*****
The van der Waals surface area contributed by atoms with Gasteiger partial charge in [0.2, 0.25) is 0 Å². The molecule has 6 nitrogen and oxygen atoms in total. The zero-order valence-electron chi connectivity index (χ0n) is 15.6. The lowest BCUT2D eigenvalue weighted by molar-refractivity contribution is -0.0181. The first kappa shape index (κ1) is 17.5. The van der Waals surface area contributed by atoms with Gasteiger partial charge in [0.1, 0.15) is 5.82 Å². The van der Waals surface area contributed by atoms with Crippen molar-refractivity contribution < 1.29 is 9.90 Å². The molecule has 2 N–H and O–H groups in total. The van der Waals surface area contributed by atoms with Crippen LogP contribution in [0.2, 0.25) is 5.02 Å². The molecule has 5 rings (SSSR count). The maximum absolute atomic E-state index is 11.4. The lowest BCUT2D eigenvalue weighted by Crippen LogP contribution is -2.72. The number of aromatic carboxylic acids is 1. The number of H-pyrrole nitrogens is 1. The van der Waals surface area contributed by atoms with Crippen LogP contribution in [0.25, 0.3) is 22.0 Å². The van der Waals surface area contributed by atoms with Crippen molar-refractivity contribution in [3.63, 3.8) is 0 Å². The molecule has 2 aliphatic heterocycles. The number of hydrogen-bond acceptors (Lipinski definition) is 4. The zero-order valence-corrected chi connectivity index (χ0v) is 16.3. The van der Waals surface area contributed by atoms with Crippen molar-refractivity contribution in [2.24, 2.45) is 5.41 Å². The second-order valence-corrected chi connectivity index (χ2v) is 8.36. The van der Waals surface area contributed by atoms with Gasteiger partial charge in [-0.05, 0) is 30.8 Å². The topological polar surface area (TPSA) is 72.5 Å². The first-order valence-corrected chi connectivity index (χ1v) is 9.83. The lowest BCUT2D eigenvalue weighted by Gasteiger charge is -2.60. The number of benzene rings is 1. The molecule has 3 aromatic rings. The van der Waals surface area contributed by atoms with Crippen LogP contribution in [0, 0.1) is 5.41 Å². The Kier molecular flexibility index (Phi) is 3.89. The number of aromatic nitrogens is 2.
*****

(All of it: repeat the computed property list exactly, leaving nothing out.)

The van der Waals surface area contributed by atoms with Gasteiger partial charge in [0.2, 0.25) is 0 Å². The molecule has 6 nitrogen and oxygen atoms in total. The zero-order valence-electron chi connectivity index (χ0n) is 15.6. The lowest BCUT2D eigenvalue weighted by molar-refractivity contribution is -0.0181. The first kappa shape index (κ1) is 17.5. The van der Waals surface area contributed by atoms with Gasteiger partial charge in [0.1, 0.15) is 5.82 Å². The van der Waals surface area contributed by atoms with Crippen molar-refractivity contribution < 1.29 is 9.90 Å². The molecule has 2 N–H and O–H groups in total. The van der Waals surface area contributed by atoms with Crippen LogP contribution in [0.2, 0.25) is 5.02 Å². The molecule has 5 rings (SSSR count). The maximum absolute atomic E-state index is 11.4. The lowest BCUT2D eigenvalue weighted by Crippen LogP contribution is -2.72. The number of aromatic carboxylic acids is 1. The number of H-pyrrole nitrogens is 1. The van der Waals surface area contributed by atoms with Crippen LogP contribution in [0.25, 0.3) is 22.0 Å². The van der Waals surface area contributed by atoms with Crippen molar-refractivity contribution in [3.63, 3.8) is 0 Å². The molecule has 2 aliphatic heterocycles. The number of hydrogen-bond acceptors (Lipinski definition) is 4. The zero-order valence-corrected chi connectivity index (χ0v) is 16.3. The van der Waals surface area contributed by atoms with Crippen molar-refractivity contribution in [2.24, 2.45) is 5.41 Å². The second-order valence-corrected chi connectivity index (χ2v) is 8.36. The van der Waals surface area contributed by atoms with Gasteiger partial charge in [-0.05, 0) is 30.8 Å². The topological polar surface area (TPSA) is 72.5 Å². The first-order valence-corrected chi connectivity index (χ1v) is 9.83. The lowest BCUT2D eigenvalue weighted by Gasteiger charge is -2.60. The number of benzene rings is 1. The molecule has 3 aromatic rings. The van der Waals surface area contributed by atoms with Crippen LogP contribution in [0, 0.1) is 5.41 Å². The Kier molecular flexibility index (Phi) is 3.89. The number of aromatic nitrogens is 2.